The red curve reads as follows: investors choosing to switch their position on 12/31/21 from gold to Bitcoin would have realized a loss of 56% between 12/31/21 and 6/17/22 (compared to a situation where they would have remained invested in gold). The graphs show exactly how much gain/loss was received for switching, depending on when the switch took place.
It appears that the choice to “pivot” from another asset to BTC has never paid off in 2022. Gold, on the other hand, has well played its role as a safe haven, providing positive gains at almost any time of the year on S&P > gold and bond > gold pivots.
Rather than analyzing the assets’ volatility as defined by the classic financial formula, i.e. the annualized standard deviation of daily returns, let’s look at a more intuitive measure: the intra-day variation. We compute the 30-day moving average of daily amplitudes for the five assets.
The graph shows that over the year 2022, Bitcoin and Ether have varied on average between 3% and 8% from their highest to lowest price on a single day. In contrast, the S&P 500, gold and bonds only vary by 1% to 2.5% (or even less). Investors should keep in mind then that the amplitude of movements in crypto markets is 4 to 5 times greater than in traditional markets, which requires careful monitoring to deal with these risky assets.
Finally, let’s analyze liquidity as characterized by daily volumes. This is a post-trade measure of liquidity, i.e. the liquidity that has been achieved through transactions. We could also study a pre-trade measure: the liquidity available before execution in the exchanges’ order books , which is a little more complex to compute.
The graphs below show average trading volumes (30-day moving average) in 2022, with 1-month volatility (annualized standard deviation) as the second axis:
The S&P 500 ETF is one of the most liquid instruments in the world, with $30 to $60 billion traded every day. The causal relationship between volatility and volume is immediately apparent.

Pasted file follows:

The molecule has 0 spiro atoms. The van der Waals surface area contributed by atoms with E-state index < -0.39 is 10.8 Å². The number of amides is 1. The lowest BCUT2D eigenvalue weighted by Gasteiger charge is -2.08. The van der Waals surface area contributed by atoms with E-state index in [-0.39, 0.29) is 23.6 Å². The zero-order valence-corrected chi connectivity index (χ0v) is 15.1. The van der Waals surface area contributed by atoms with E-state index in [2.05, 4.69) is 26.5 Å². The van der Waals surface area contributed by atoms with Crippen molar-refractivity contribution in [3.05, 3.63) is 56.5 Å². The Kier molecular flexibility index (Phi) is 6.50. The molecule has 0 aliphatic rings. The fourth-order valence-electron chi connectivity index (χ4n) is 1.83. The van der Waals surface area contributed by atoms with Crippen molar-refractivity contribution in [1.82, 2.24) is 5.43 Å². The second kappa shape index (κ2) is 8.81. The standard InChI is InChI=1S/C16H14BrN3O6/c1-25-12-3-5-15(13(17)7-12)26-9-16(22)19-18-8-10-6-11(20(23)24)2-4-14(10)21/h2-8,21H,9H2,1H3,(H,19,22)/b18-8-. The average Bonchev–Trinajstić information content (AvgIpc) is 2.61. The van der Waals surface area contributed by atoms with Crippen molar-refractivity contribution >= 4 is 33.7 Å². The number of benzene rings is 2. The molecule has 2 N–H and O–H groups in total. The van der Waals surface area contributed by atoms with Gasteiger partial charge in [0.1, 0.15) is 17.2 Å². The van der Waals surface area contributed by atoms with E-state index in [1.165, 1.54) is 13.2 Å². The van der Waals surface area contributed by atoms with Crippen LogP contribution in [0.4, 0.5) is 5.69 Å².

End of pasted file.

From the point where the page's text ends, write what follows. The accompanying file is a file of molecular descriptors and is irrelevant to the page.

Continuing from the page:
For the gold ETF GLD, we have daily trading volumes between $1 and $3.5 billion, but the causal relationship is still perfectly visible.
Regarding Bitcoin, we have first of all a confirmation of its very volatile character, with annualized volatility varying between 40% and 80%. This graph also raises discrepancies already made by Sun Zu Lab in 2020: it appears that the volatility/volume causality is still not respected, with peaks of volatility in February-March that are not accompanied by any increase in volume, and on the contrary periods like April when the volume seems to grow by itself!
The two circled areas on the chart are anomalies, likely due to the fact that the officially announced volumes are greatly overestimated and that the magnitude of phantom volumes varies over time. The S&P 500, gold and the bond ETF, not included here, show a rather stable “structural” liquidity: when the volatility peaks stop, the average volume goes back down to a base level.
The answer to the question “is BTC a credible alternative to the volatility of traditional markets?” is negative, again, over the year 2022. Unquestionably, gold and sovereign bonds are still the “safe haven” they have been for a long time. On the other hand, the liquidity of bitcoin (and ether) is still problematic; the volumes traded do not follow the same logic expressed historically by investors in the traditional markets.
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About SUN ZU Lab
SUN ZU Lab is a French Fintech that aims to become the leading independent provider of digital asset market quantitative analytics tools and services. Leveraging the founding team’s 70+ years of experience in international capital markets and trading technology, SUN ZU Lab provides crypto professionals with unprecedented liquidity analytics in the form of quant reports, dashboards, real-time augmented data feeds, and bespoke studies.